• Md Salauddin Urban and Rural Planning Discipline, Khulna University, Khulna-9208, Bangladesh
  • Sajjad Zohir Economic Research Group, Brac University
  • Avijit Kumer Sarker Economic Research Group, Brac University



Water landscape, Ecology, inequality, encroachment, governance, Khulna City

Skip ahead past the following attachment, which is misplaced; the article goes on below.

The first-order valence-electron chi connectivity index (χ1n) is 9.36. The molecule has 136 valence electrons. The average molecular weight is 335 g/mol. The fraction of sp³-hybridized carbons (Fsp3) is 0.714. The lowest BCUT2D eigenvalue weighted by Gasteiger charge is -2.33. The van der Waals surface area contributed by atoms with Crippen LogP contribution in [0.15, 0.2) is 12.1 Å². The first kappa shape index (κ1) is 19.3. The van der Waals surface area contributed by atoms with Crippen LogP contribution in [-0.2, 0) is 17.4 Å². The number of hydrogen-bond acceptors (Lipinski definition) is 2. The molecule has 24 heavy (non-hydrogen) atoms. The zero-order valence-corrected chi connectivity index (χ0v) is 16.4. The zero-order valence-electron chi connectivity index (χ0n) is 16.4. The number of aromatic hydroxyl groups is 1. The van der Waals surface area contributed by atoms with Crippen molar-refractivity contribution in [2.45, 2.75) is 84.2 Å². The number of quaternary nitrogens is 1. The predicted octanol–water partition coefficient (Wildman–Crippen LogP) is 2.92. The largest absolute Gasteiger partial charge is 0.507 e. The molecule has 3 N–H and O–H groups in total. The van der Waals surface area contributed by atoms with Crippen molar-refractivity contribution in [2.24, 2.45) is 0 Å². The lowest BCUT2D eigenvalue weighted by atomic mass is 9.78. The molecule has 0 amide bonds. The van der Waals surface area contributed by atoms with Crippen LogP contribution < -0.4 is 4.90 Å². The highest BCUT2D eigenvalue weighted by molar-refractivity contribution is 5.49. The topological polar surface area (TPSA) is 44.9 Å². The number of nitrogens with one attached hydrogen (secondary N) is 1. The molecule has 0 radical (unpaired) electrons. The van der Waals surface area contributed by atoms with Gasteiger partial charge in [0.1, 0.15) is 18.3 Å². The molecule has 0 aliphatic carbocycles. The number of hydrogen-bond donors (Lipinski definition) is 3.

This paper examines the water landscape in Khulna City from two perspectives: household water supply and the importance of surface water in the city’s ecology. The authors seek to explore whether the current water supply system can achieve goal 6.1 of the Sustainable Development Goals (Universal and Equitable access to safe and affordable water for all), and the drivers of surface water deterioration and the city’s ecological changes. Both the primary and secondary materials have been consulted. Analysis of water infrastructure and water body encroachments have been explored using remote sensing and GIS tools. Investigation of the water supply networks in Khulna city shows a clear geographical division, where the planned residential and affluent areas enjoy most of the water network coverage. Affluent areas with piped networks and other sources consumed much more water than other parts of the city. Map-based and observational analysis of the Mayur River and Nirala Canal asserts that the water bodies have been encroached severely. About 65% of the total area of the Nirala canal has been encroached on by the government as well as private organizations and individuals. Businesses on and around the Mayur River are booming. As a result, rivers and canals are unable to maintain water flows resulting in higher intensity of water logging and other ecological disruptions. Several recommendations including supply-based water management, hierarchical water tariffs, increasing water supply coverage, the introduction of non-conflicting activities around water bodies and inter-organizational collaboration have been proposed to make the city resilient against the adverse impacts of climate and man-made disruptions. 


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